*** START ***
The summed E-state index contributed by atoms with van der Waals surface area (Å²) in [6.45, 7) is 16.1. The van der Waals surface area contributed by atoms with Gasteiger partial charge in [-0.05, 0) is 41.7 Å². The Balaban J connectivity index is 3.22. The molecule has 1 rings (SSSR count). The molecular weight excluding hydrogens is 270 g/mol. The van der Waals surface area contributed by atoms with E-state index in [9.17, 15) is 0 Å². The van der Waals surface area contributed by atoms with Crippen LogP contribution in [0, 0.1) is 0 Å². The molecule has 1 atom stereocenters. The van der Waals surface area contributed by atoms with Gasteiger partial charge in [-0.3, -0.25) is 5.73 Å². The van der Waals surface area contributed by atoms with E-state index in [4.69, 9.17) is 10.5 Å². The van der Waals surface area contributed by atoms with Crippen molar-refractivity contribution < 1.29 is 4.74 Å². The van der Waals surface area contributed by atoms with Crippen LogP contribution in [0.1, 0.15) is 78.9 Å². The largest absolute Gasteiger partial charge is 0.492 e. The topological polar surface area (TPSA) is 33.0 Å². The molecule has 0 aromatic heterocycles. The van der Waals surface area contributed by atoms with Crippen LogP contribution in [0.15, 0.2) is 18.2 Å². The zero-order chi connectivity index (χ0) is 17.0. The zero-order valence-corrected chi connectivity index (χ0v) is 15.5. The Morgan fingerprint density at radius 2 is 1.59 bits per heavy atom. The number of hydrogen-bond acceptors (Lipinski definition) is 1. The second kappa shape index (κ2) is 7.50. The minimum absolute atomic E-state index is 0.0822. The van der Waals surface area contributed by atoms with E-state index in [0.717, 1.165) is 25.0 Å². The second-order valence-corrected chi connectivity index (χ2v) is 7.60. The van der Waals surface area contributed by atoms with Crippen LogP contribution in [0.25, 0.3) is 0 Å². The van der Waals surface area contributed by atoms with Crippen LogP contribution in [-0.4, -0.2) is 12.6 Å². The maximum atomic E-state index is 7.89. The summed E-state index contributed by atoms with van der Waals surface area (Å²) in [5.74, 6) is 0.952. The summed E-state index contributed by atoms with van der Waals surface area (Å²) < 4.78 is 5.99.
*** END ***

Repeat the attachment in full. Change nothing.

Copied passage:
The summed E-state index contributed by atoms with van der Waals surface area (Å²) in [6.45, 7) is 16.1. The van der Waals surface area contributed by atoms with Gasteiger partial charge in [-0.05, 0) is 41.7 Å². The Balaban J connectivity index is 3.22. The molecule has 1 rings (SSSR count). The molecular weight excluding hydrogens is 270 g/mol. The van der Waals surface area contributed by atoms with E-state index in [9.17, 15) is 0 Å². The van der Waals surface area contributed by atoms with Crippen LogP contribution in [0, 0.1) is 0 Å². The molecule has 1 atom stereocenters. The van der Waals surface area contributed by atoms with Gasteiger partial charge in [-0.3, -0.25) is 5.73 Å². The van der Waals surface area contributed by atoms with E-state index in [4.69, 9.17) is 10.5 Å². The van der Waals surface area contributed by atoms with Crippen molar-refractivity contribution < 1.29 is 4.74 Å². The van der Waals surface area contributed by atoms with Crippen LogP contribution in [0.1, 0.15) is 78.9 Å². The largest absolute Gasteiger partial charge is 0.492 e. The topological polar surface area (TPSA) is 33.0 Å². The molecule has 0 aromatic heterocycles. The van der Waals surface area contributed by atoms with Crippen LogP contribution in [0.15, 0.2) is 18.2 Å². The zero-order chi connectivity index (χ0) is 17.0. The zero-order valence-corrected chi connectivity index (χ0v) is 15.5. The Morgan fingerprint density at radius 2 is 1.59 bits per heavy atom. The number of hydrogen-bond acceptors (Lipinski definition) is 1. The second kappa shape index (κ2) is 7.50. The minimum absolute atomic E-state index is 0.0822. The van der Waals surface area contributed by atoms with E-state index in [0.717, 1.165) is 25.0 Å². The second-order valence-corrected chi connectivity index (χ2v) is 7.60. The van der Waals surface area contributed by atoms with Crippen LogP contribution in [0.25, 0.3) is 0 Å². The van der Waals surface area contributed by atoms with Crippen LogP contribution in [-0.4, -0.2) is 12.6 Å². The maximum atomic E-state index is 7.89. The summed E-state index contributed by atoms with van der Waals surface area (Å²) in [5.74, 6) is 0.952. The summed E-state index contributed by atoms with van der Waals surface area (Å²) < 4.78 is 5.99.